We discussed arrival of Gen Karayannis5 and Archbishop indicated that there were two purposes in bringing him here. First was establishment of discipline among various fighter elements in hope of avoiding undirected and dangerous action by irresponsible elements within armed groups. Second was to create disciplined, well-trained and well equipped force which could meet at least for time the external threat posed by possibility of Turkish invasion. He said Karayannis was not needed for purpose of bringing Greek Cypriot force efficiency up to enable it control Turkish Cypriots. They were already in position to do so.

We discussed briefly question of General Grivas with me expressing opinion that it was perhaps better that objective be accomplished through Gen Karayannis because of predictably adverse Turkish reaction to Grivas’ return. The Archbishop agreed but added that in his own opinion General would not have directed his energies against Turks but on contrary would purposely have asserted restraining influence on those elements in fighter group who were particularly anti-Turkish.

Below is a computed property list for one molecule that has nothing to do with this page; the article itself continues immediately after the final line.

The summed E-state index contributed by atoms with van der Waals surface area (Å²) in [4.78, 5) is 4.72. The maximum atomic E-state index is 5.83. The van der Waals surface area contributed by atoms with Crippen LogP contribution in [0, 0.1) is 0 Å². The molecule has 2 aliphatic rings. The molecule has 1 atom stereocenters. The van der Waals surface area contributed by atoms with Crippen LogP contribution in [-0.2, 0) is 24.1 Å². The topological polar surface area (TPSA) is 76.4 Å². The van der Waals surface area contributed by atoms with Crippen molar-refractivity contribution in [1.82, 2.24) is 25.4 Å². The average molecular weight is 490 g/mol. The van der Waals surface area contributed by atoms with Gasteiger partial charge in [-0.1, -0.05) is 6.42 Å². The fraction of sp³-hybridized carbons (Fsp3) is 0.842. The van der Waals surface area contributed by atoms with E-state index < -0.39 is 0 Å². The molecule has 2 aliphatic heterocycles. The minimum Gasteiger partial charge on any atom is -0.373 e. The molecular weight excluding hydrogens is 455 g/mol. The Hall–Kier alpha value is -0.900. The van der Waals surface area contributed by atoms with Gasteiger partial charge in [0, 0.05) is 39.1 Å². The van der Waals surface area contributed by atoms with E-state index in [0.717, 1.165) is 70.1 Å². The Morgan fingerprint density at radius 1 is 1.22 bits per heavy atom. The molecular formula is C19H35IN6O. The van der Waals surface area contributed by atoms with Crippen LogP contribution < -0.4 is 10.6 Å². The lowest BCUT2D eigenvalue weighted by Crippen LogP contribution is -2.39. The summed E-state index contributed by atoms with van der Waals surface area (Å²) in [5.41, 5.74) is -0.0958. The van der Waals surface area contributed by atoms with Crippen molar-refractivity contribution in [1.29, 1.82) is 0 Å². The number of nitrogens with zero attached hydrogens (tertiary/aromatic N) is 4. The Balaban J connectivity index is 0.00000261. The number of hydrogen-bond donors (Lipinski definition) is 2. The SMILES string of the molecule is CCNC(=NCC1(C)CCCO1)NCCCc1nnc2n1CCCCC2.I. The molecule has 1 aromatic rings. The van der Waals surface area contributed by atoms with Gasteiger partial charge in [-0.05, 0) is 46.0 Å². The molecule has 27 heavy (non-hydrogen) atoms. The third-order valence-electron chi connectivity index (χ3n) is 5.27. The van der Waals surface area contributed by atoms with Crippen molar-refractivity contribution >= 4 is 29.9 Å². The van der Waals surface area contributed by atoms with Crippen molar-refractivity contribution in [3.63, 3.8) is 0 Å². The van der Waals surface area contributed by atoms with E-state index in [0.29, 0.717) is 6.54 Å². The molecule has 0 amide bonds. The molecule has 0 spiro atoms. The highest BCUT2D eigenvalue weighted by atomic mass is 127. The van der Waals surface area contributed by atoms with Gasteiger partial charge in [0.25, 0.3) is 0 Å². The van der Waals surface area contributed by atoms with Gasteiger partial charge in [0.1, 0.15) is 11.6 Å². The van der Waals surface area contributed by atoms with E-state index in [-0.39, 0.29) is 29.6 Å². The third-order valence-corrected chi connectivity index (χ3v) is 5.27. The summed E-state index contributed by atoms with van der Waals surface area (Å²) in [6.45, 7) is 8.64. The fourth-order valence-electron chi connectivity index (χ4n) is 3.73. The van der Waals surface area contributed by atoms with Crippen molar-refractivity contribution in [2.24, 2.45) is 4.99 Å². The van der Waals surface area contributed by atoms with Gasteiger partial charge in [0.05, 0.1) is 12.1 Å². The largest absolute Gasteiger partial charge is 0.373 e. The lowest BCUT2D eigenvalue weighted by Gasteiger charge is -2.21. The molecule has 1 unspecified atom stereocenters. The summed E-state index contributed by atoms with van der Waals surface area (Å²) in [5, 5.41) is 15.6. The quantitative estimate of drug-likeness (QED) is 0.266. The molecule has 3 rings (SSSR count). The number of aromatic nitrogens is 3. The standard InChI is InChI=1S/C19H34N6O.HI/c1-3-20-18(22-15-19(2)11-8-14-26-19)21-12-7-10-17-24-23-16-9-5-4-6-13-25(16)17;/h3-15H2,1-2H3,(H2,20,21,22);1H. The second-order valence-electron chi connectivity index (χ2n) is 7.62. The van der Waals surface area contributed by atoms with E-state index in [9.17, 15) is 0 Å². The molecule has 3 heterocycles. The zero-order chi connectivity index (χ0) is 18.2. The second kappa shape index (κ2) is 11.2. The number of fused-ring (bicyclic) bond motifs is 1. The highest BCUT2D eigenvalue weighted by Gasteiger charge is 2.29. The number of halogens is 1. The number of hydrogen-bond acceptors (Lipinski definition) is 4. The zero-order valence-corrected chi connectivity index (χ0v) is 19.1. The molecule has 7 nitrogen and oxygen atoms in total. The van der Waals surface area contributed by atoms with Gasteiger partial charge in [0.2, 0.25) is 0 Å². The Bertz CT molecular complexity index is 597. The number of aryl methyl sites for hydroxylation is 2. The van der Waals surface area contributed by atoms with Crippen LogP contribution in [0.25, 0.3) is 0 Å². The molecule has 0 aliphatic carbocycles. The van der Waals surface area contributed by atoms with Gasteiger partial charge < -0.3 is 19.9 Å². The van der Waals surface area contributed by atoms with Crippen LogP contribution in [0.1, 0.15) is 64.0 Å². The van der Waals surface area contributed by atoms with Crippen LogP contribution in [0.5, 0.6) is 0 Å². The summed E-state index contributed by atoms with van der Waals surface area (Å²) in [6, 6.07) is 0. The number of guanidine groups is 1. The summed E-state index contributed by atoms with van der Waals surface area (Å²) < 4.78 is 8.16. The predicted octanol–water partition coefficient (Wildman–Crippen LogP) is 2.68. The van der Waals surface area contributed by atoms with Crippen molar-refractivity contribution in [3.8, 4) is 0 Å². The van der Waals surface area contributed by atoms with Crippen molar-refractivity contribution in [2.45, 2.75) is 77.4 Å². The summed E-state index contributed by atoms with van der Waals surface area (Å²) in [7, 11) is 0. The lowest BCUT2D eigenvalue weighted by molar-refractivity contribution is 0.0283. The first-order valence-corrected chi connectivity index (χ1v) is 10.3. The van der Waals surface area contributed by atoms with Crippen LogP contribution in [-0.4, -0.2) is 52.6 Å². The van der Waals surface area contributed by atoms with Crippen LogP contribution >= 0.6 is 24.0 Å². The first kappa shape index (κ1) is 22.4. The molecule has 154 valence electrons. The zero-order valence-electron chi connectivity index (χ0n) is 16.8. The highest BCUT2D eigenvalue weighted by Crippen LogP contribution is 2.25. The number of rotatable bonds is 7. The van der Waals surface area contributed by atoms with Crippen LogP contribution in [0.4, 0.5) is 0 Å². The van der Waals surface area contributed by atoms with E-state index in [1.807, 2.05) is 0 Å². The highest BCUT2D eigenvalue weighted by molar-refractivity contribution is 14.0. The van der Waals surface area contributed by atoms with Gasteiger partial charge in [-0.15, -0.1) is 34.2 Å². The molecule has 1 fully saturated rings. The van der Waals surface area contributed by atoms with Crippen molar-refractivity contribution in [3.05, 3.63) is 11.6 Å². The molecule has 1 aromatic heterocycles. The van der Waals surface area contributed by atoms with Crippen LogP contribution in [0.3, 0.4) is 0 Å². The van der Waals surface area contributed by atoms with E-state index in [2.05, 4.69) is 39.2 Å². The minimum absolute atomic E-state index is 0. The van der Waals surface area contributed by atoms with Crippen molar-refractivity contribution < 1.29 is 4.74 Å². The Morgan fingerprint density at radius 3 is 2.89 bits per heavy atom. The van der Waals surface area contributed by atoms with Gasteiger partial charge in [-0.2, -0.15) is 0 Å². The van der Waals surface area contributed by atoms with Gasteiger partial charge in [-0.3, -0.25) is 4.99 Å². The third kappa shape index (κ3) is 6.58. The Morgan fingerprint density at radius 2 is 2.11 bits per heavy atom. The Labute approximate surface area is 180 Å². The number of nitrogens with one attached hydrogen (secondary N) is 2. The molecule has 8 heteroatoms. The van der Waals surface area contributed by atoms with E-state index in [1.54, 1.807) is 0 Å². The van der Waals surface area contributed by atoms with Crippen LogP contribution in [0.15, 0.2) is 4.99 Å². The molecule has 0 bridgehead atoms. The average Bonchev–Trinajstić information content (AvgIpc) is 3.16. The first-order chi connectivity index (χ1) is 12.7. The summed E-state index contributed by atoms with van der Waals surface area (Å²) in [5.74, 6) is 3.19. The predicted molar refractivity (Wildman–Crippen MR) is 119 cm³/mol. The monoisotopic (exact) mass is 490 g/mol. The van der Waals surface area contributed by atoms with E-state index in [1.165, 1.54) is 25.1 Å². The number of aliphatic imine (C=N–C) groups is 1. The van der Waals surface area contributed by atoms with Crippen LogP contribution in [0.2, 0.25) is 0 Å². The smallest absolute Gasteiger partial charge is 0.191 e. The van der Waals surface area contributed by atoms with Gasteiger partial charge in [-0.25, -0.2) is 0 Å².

Archbishop said he had had very interesting talk with Mediator after his return from Ankara confirming that he had received from Mr. Tuomioja written copy of Turkish position as given in Ankara. He said that Turkish position was so far from anything which could be considered by Greeks that he feared Mediator’s job would require much longer time than anyone had at first expected. He was seeing him Monday or Tuesday when he returned from his trip to Athens, Paris and London and he hoped there might be something more encouraging to tell me when he next saw me. President reiterated his oft-repeated pledge that he hoped work with Mediator Gyani in spirit of cooperation and in atmosphere of peace and tranquillity.

Conversation concluded with reference to my looking forward to an early opportunity present credentials once signed copy arrived from Washington.

As usual, Archbishop was pleasant, witty and the soul of reason. However, I have no reason be encouraged believe he will keep his word to the letter, although I doubt we shall see more such direct actions as that at St. Hilarion unless there is direct provocation.

  1. Source: Department of State, Central Files, POL 23–8 CYP. Secret. Repeated to Ankara, Athens, London, Paris for USRO, and USUN.
  2. Belcher’s appointment as Ambassador to Cyprus was confirmed by the Senate on May 1.
  3. Telegram 807, April 30, instructed Belcher to inform Makarios of both the U.S. concern about the situation on Cyprus and its support for U.N. peacekeeping and mediation efforts. (Department of State, Central Files, POL 23–8 CYP)
  4. For text of this report, dated April 29, see U.N. Doc. S/5671. Annex I to the report is printed in American Foreign Policy: Current Documents, 1964, pp. 576–577.
  5. Newly-appointed Commander of the Cypriot National Guard.